Four occupied regions of Ukraine are set to start voting on Friday in Kremlin-organized referendums on whether to join Russia, setting the stage for Moscow to annex the areas in a sharp escalation of the nearly seven-month war. .
Ukraine and its Western allies have dismissed the votes as illegitimate and neither free nor fair, saying they will have no binding force.
German Chancellor Olaf Scholz and US President Joe Biden both called the votes “fake referendums” this week, while French President Emmanuel Macron said they would have “no legal consequences” and the Ukrainian president Volodymyr Zelenskyy called them “noise” to distract the public. .
Authorities in the breakaway regions of Luhansk and Donetsk, which make up the industrial heartland of eastern Ukraine, known as Donbass, abruptly announced just three days ago that referendums on joining Russia would take place from Friday. Moscow-backed officials in the southern Kherson and Zaporizhzhia regions also called for votes.
The moves followed months of mixed signals from Moscow and separatist officials about referendums that reflected changes on the battlefield.
During the summer, when the Kremlin was hoping for a quick takeover of the entire Donbass region, local officials were talking about organizing the votes in September.
Russian troops and local separatist forces have taken control of almost all of the Luhansk region, but only about 60% of the Donetsk region. The slow Russian offensive in the east and Ukrainian efforts to reclaim areas in the Kherson region have prompted officials in Moscow to talk of delaying votes until November.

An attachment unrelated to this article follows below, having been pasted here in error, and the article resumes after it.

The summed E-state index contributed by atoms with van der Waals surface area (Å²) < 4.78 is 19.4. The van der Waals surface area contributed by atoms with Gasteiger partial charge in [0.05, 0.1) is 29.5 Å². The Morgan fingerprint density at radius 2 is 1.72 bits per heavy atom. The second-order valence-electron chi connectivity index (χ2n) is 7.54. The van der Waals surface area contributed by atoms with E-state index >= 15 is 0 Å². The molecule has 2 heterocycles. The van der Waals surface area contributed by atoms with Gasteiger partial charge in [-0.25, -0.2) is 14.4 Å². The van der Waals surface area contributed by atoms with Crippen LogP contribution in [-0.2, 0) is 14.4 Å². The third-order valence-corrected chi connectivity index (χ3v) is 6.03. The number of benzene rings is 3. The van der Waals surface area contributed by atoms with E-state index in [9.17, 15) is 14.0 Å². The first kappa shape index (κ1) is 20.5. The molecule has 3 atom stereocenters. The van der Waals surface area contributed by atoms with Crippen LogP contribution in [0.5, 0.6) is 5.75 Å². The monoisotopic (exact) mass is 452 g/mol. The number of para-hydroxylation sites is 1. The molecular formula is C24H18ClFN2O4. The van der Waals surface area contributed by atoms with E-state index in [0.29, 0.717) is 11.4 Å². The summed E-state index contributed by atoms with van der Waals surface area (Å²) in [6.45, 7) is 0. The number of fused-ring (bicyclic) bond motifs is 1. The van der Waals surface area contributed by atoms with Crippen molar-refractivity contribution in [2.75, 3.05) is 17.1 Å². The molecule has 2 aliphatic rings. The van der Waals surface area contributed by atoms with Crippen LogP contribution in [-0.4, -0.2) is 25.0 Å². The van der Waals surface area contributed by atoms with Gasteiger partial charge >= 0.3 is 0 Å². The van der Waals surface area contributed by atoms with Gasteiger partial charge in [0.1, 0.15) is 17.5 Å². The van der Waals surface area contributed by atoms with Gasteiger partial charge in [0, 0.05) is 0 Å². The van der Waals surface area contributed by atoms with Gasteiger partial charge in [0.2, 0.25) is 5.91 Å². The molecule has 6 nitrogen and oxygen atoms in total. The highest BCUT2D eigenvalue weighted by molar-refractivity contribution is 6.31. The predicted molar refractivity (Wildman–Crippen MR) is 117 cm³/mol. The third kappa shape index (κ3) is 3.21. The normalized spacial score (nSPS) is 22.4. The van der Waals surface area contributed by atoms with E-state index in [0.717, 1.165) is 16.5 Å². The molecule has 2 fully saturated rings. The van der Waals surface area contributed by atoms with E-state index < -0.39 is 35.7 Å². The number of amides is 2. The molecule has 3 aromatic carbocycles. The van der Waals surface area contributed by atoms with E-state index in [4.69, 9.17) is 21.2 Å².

Kremlin plans have changed again after a lightning Ukrainian counteroffensive this month forced Russian troops to withdraw from large swathes of the northeast Kharkiv region and raised the prospect of more gains by Kyiv forces.
Observers say that by moving quickly to absorb territories captured by Russia, the Kremlin hopes to force Ukraine to halt its counteroffensive and accept the current occupation zones or face devastating retaliation.
The five-day voting process will take place in the absence of independent observers and will provide ample room to rig the result.
Referendums are a familiar Russian tactic
If hastily organized referendums sound familiar, that’s because it’s a tactic Russia has used before.
In 2014, he organized a hastily organized referendum in Ukraine’s Crimea region, which was also denounced by the West as illegal and illegitimate. Moscow used the vote as justification to annex the Black Sea peninsula in a move that went unrecognized by most of the world.
The 2014 vote in Crimea was held under the close watch of Russian troops shortly after they passed the peninsula, where most residents were pro-Moscow.
Separatists who have controlled large swaths of Donbass since 2014 have long pushed to join Russia and have shown little tolerance for dissent. When the rebellion broke out there, the separatists quickly held referendums in which a majority voted to join Russia, but the Kremlin ignored the result.
Both regions declared independence from Ukraine weeks after the annexation of Crimea, sparking eight years of fighting that President Vladimir Putin used as a pretext to launch an invasion in February to protect their residents.
Anti-Russian opposition in southern Ukraine
In the southern regions, occupied by Russian troops in the early days of the invasion, anti-Russian feelings are strong. Hundreds of pro-Kyiv activists have been arrested, and many claim to have been tortured. Others were forcibly evicted and tens of thousands fled.
Since Russian forces invaded the Kherson region and part of the Zaporizhzhia region, Moscow-appointed authorities have cut Ukrainian TV broadcasts, replacing them with Russian ones. They distributed Russian passports to residents, introduced the ruble, and even issued Russian license plates to pave the way for their incorporation into Russia.
Moscow-appointed administrations have been frequently attacked by members of the Ukrainian resistance movement, who have killed local officials, bombed polling stations and other government buildings, and helped the Ukrainian military target key infrastructure.